Are monoculars better than binoculars? For years now, there has been a debate between hunters and other outdoor enthusiasts regarding monoculars vs binoculars and which is better. This debate gets even more interesting when narrowed down to a night vision monocular vs binocular scope. You probably have your own opinion on the subject already, and while some may think the answer is obvious, we wanted to take the time to go over the differences between monoculars vs binoculars and present our case for which we think is better.
The Difference Between Monocular and Binocular
The difference between monocular and binocular products should be pretty obvious to anyone familiar with Greek and Latin prefixes, even if they’ve never used either product before. “Mono” means “one” in Greek, while “bi” means “two” in Latin. Catching on yet? Monocular scopes have one lens that you’d look through with one eye, whereas binoculars have two lenses you look through with both eyes. You can think of monoculars as if they were a pair of binoculars that were cut in half.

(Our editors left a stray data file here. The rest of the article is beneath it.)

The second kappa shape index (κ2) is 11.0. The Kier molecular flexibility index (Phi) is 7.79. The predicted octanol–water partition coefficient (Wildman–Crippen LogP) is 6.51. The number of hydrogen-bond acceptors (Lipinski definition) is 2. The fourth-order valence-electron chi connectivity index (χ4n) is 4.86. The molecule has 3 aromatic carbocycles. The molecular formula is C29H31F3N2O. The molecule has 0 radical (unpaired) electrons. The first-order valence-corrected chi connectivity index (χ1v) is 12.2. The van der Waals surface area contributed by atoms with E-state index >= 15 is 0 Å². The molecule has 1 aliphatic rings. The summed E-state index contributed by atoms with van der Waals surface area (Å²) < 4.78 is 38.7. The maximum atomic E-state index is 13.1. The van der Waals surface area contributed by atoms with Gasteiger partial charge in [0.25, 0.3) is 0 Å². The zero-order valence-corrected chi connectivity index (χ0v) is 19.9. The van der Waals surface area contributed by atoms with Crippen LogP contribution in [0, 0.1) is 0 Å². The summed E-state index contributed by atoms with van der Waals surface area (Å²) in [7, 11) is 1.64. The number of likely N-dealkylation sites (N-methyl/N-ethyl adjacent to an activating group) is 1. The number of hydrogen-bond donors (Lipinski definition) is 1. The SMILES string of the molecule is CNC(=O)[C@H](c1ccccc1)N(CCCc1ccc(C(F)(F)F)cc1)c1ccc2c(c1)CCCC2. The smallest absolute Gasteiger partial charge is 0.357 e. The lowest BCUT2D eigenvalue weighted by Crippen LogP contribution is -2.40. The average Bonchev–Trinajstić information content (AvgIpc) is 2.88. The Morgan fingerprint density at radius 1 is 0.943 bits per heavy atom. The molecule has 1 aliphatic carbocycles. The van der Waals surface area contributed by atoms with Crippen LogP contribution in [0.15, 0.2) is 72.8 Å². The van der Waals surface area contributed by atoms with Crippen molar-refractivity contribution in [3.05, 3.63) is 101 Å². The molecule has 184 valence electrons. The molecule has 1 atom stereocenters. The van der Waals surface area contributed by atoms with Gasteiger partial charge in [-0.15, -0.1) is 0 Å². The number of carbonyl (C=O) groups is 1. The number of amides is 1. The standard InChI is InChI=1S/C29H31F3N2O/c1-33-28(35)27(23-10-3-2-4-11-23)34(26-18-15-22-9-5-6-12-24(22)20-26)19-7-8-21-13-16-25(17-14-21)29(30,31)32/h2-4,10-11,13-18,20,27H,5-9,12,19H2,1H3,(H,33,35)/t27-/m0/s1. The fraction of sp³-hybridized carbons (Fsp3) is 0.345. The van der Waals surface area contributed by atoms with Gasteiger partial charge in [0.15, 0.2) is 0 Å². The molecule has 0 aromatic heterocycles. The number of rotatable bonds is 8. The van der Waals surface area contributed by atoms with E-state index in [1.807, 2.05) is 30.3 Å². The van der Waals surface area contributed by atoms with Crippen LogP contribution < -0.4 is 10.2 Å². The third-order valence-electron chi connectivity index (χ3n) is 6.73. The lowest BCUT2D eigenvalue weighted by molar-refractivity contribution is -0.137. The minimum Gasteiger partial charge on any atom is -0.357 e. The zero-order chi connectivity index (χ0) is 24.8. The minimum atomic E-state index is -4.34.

With the difference between monocular and binocular products clarified, let’s move on to which one is better.
Monoculars vs Binoculars: Which is Better?
When it comes to NVG monoculars vs. binoculars and determining which is better, there are several factors to consider. Binos have much more general application and can be used in just about any situation where you need optical enhancement, but the two lenses can present some problems. More doesn’t always mean better, and in this case, the two lenses mean it may take you a longer time to focus than if you were using a monocular. Binoculars are also much larger and heavier than monoculars, making them uncomfortable to use for long periods of time. The size of monoculars means they’re also less expensive and more convenient to carry around with you. Many scopes can also be mounted to a firearm like a rifle, giving them more functionality than binos.